U.S. states failing on net metering


New York, NY, U.S.A. — (METERING.COM) — December 21, 2007 – While 39 of the 50 states in the U.S. have adopted statewide net metering programs, enabling compensation for consumers who own grid-tied renewable energy systems, the majority are failing to provide easy access to the electrical grid for these systems and only four states are doing their best to assure that the owners of such systems earn credit for power fed into the grid.

These are among the findings of a new review of net metering in the U.S., entitled “Freeing the grid” from the Network for New Energy Choices (NNEC), and updating a 2006 study.

Based on a methodology that grades the efficacy of state net metering and interconnection policies, the review finds that the top ranked states for net metering are New Jersey, Colorado, Pennsylvania, Maryland and California, while the lowest ranked are Utah, DC, Georgia, North Carolina and Wisconsin.

For interconnection the top ranked are New Jersey and Arizona, and the lowest ranked are North Carolina, DC, Wyoming, Louisiana, Delaware, Hawaii, Utah, and Missouri.

The report notes that the use of customer-sited distributed generation has surged nationwide – in California, for example, the limit on total customer participation in the net metering program was increased by a factor of five, from 0.5 percent to 2.5 percent, of each investor-owned utility’s peak demand – and there is increasing consensus on state-level best practices for net metering and interconnection standards.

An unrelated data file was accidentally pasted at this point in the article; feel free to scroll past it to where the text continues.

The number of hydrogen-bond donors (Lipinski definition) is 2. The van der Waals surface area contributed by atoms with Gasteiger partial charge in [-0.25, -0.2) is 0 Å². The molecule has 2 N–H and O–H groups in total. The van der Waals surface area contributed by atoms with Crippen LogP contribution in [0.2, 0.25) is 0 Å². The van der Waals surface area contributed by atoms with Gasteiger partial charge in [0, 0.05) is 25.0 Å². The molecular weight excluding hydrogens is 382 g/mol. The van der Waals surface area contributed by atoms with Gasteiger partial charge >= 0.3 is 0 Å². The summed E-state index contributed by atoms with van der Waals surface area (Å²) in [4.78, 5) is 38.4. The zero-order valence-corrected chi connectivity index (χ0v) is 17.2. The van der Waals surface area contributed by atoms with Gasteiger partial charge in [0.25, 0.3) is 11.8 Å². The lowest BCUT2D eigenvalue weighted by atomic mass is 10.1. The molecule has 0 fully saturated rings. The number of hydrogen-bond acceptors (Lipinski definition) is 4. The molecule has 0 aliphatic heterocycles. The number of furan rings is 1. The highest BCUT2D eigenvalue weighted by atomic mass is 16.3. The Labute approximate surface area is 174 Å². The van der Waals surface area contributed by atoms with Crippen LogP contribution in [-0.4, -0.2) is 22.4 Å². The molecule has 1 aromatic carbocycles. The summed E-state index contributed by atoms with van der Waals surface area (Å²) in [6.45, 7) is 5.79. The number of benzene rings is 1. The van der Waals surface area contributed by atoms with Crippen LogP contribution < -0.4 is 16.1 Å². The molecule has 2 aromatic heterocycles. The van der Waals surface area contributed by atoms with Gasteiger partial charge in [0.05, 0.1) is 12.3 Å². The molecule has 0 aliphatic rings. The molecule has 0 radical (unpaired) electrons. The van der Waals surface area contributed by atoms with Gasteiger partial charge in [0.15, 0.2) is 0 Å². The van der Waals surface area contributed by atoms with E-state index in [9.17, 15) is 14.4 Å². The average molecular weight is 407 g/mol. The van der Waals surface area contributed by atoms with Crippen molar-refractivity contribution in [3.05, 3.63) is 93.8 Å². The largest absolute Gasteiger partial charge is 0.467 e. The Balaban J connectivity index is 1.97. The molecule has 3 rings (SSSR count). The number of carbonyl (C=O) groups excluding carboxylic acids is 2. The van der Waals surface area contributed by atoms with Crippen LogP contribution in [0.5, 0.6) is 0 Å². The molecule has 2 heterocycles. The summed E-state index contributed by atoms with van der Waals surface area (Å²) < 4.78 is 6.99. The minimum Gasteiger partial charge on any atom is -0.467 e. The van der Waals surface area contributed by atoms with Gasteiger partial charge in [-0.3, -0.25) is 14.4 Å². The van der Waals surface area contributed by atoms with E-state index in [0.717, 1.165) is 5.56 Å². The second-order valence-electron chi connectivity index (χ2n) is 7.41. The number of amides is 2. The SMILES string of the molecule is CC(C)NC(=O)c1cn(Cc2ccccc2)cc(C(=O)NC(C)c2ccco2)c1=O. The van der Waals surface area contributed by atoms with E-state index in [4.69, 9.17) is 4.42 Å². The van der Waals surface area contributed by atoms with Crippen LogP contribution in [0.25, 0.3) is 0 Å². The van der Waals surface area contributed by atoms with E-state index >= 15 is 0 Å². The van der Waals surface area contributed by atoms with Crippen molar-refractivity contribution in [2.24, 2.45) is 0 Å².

However, utilities inexperienced with customer-sited distributed generation tend to oppose net metering, as they may see it as a potential safety or operational hazard to the grid, and/or as a threat to revenue. Smart, forward-looking utilities should view every household and every small business as a potential contract generator that could contribute clean, renewable electricity to the grid, helping the utility ensure reliable electrical service in a market strained by rising demand.

Common pitfalls that have rendered interconnection or net metering regimes unworkable include restricting eligibility to certain classes of customers, limiting the size of individual eligible renewable energy systems, preventing customers from receiving credit for excess electricity, capping the total combined capacity of all customer-sited generators, charging discriminatory or unclear fees and standby charges, demanding unreasonable, opaque or redundant safety requirements such as an external disconnect switch, creating an excessively prolonged or arbitrary process for system approval, requiring different technical provisions that vary by state to serve a distribution grid that is homogeneous nationwide, requiring unnecessary additional liability insurance, and failing to promote the program to eligible consumers.

Under the Energy Policy Act of 2005, states were required to have made a determination on standards for net metering and interconnection by August 8, 2007.